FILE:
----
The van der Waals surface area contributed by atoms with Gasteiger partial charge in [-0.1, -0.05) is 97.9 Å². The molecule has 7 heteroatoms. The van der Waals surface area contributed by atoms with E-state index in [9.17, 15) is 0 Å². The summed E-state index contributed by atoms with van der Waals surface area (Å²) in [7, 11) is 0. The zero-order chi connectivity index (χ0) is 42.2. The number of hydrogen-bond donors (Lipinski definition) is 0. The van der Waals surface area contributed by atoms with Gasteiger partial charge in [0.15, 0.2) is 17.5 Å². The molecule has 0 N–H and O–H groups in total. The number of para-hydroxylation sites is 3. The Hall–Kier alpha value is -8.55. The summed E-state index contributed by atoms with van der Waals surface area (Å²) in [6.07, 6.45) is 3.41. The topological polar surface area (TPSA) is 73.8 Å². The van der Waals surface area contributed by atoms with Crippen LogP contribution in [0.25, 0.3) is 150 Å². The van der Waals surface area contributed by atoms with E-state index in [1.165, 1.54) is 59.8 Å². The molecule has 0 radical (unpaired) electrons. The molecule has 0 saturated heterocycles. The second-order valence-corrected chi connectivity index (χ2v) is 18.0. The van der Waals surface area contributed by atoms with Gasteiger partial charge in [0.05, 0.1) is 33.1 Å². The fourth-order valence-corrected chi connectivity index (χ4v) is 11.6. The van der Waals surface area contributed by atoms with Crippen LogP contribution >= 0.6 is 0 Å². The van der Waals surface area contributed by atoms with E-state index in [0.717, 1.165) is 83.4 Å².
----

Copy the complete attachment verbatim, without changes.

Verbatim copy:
The van der Waals surface area contributed by atoms with Gasteiger partial charge in [-0.1, -0.05) is 97.9 Å². The molecule has 7 heteroatoms. The van der Waals surface area contributed by atoms with E-state index in [9.17, 15) is 0 Å². The summed E-state index contributed by atoms with van der Waals surface area (Å²) in [7, 11) is 0. The zero-order chi connectivity index (χ0) is 42.2. The number of hydrogen-bond donors (Lipinski definition) is 0. The van der Waals surface area contributed by atoms with Gasteiger partial charge in [0.15, 0.2) is 17.5 Å². The molecule has 0 N–H and O–H groups in total. The number of para-hydroxylation sites is 3. The Hall–Kier alpha value is -8.55. The summed E-state index contributed by atoms with van der Waals surface area (Å²) in [6.07, 6.45) is 3.41. The topological polar surface area (TPSA) is 73.8 Å². The van der Waals surface area contributed by atoms with Crippen LogP contribution in [0.25, 0.3) is 150 Å². The van der Waals surface area contributed by atoms with E-state index in [1.165, 1.54) is 59.8 Å². The molecule has 0 radical (unpaired) electrons. The molecule has 0 saturated heterocycles. The second-order valence-corrected chi connectivity index (χ2v) is 18.0. The van der Waals surface area contributed by atoms with Gasteiger partial charge in [0.05, 0.1) is 33.1 Å². The fourth-order valence-corrected chi connectivity index (χ4v) is 11.6. The van der Waals surface area contributed by atoms with Crippen LogP contribution >= 0.6 is 0 Å². The van der Waals surface area contributed by atoms with E-state index in [0.717, 1.165) is 83.4 Å².